During soccer training a few injuries will happen no matter how careful the people who set the sessions up and organize them are, it is after all a contact sport. When you are working to improve your soccer skills and abilities, there is always the probability that one part of your body may get injured. Usually, the head is more prone to injuries because it is used in numerous soccer techniques.

So how do you take care of a head injury if one occurs during a soccer match or practice?

If you are a Coach, then you should learn the proper way to handle head injuries, the chances that one will happen during your training sessions at some point in your career are high. As you study the different types of head injury, be sure to understand the circumstances that may cause the injury to happen in the first place, the signs to look out for when they occur and the symptoms as well as the first aid applications that are required.

If a player suffers from a head concussion, it indicates that he may have bruising or a broken blood vessel in his brain area. Head concussions are usually caused by a simple head blow from a soccer ball. Normally, when a player has a head concussion he will pass out or will have headache complaints. He may also experience imbalance, physical pain and memory loss.

It is necessary to identify when a head injury has occurred immediately. Always keep a cell phone handy so that you can call for assistance straight away. Stabilize the head of the injured person and do not move them until professional medical help arrives. In all cases of head injury, only medical professionals are permitted to move the victim.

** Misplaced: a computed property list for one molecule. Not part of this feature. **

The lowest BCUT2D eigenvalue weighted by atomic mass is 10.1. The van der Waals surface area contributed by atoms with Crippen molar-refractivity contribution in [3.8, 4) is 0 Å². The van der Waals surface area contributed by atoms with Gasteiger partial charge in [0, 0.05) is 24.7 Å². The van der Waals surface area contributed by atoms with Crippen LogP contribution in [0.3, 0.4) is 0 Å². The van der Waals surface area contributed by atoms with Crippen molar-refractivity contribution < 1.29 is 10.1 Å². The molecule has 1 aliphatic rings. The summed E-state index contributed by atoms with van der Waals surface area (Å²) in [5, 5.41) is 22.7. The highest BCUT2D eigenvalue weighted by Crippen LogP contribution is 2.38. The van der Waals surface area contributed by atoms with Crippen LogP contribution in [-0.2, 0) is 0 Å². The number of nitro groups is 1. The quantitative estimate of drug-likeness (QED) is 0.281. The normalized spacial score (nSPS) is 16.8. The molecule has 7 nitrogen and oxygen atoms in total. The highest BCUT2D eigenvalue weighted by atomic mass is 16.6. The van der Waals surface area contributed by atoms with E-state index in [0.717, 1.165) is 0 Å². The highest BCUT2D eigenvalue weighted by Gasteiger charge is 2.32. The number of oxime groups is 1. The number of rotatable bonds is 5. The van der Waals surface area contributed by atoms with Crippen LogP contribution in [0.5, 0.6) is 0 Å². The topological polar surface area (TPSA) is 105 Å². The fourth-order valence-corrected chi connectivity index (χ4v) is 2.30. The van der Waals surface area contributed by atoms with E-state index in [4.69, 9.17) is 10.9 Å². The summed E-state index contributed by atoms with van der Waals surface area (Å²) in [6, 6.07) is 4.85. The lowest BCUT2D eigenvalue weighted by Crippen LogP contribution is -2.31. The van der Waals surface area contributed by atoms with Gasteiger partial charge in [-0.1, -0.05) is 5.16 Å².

Nosebleeds and black eyes are also common head injuries that may happen during soccer training. For nosebleeds, give a cloth to the victim and let him sit in a comfortable position. You should also request that he pinches his nose for a few minutes in order to stop the bleeding. If you think that the player's nose has been broken, seek out medical assistance at once. For a black eye, give an ice pack to the player so that he can place it on the affected eye to reduce the puffiness and the pain.

This serves as a very basic guide on head injuries, if possible always have a first aid professional available at any soccer practice you are in charge of, and learn first aid and how to resuscitate an injured person yourself as part of being a responsible coach.

Author's Bio: 

Jim Osgood is a Soccer nut who runs the website: http://www.worldcupworld2010.com

His growing website has a World Cup Forum, Blog and Video page for anyone interested in Soccer. Fans can add their own views to the World Cup Forum and predict the winners and losers for 2010.

Jim's World Cup 2010 South Africa soccer book is available for FREE download at: http://www.worldcupworld2010.com/soccerbook/